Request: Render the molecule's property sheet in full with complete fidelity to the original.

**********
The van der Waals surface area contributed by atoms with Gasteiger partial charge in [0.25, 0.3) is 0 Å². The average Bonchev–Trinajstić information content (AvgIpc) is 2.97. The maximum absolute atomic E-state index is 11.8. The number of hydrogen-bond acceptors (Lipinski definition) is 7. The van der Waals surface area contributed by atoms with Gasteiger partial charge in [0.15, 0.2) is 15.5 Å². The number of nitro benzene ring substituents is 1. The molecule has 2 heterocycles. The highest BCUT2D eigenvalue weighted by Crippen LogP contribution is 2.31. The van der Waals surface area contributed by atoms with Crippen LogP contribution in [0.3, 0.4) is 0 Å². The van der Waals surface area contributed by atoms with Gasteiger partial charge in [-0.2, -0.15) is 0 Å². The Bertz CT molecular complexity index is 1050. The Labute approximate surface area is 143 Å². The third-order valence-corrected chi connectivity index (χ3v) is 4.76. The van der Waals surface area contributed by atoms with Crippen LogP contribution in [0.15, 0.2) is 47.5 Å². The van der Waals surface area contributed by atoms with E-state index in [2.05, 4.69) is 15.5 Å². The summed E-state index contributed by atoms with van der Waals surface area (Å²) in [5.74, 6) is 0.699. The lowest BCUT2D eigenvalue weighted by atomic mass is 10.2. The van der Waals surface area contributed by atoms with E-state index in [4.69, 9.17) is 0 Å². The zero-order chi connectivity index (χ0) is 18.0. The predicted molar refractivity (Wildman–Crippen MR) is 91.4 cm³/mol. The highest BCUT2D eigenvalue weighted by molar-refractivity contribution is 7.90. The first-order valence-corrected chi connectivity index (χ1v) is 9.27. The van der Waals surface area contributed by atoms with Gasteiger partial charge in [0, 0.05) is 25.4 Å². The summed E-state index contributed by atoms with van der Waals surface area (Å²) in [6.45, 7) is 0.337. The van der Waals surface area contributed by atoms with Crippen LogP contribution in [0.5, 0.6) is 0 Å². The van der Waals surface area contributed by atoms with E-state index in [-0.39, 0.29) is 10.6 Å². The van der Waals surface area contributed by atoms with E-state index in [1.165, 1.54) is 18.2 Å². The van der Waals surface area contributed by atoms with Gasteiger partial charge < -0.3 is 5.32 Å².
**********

The van der Waals surface area contributed by atoms with Gasteiger partial charge in [0.25, 0.3) is 0 Å². The average Bonchev–Trinajstić information content (AvgIpc) is 2.97. The maximum absolute atomic E-state index is 11.8. The number of hydrogen-bond acceptors (Lipinski definition) is 7. The van der Waals surface area contributed by atoms with Gasteiger partial charge in [0.15, 0.2) is 15.5 Å². The number of nitro benzene ring substituents is 1. The molecule has 2 heterocycles. The highest BCUT2D eigenvalue weighted by Crippen LogP contribution is 2.31. The van der Waals surface area contributed by atoms with Crippen LogP contribution in [0.3, 0.4) is 0 Å². The van der Waals surface area contributed by atoms with Gasteiger partial charge in [-0.2, -0.15) is 0 Å². The Bertz CT molecular complexity index is 1050. The Labute approximate surface area is 143 Å². The third-order valence-corrected chi connectivity index (χ3v) is 4.76. The van der Waals surface area contributed by atoms with Crippen LogP contribution in [0.15, 0.2) is 47.5 Å². The van der Waals surface area contributed by atoms with E-state index in [2.05, 4.69) is 15.5 Å². The summed E-state index contributed by atoms with van der Waals surface area (Å²) in [5.74, 6) is 0.699. The lowest BCUT2D eigenvalue weighted by atomic mass is 10.2. The van der Waals surface area contributed by atoms with E-state index in [4.69, 9.17) is 0 Å². The zero-order chi connectivity index (χ0) is 18.0. The predicted molar refractivity (Wildman–Crippen MR) is 91.4 cm³/mol. The highest BCUT2D eigenvalue weighted by molar-refractivity contribution is 7.90. The first-order valence-corrected chi connectivity index (χ1v) is 9.27. The van der Waals surface area contributed by atoms with Gasteiger partial charge in [0, 0.05) is 25.4 Å². The summed E-state index contributed by atoms with van der Waals surface area (Å²) in [6.45, 7) is 0.337. The van der Waals surface area contributed by atoms with Crippen LogP contribution in [0.5, 0.6) is 0 Å². The van der Waals surface area contributed by atoms with E-state index in [-0.39, 0.29) is 10.6 Å². The van der Waals surface area contributed by atoms with E-state index in [1.165, 1.54) is 18.2 Å². The van der Waals surface area contributed by atoms with Gasteiger partial charge < -0.3 is 5.32 Å².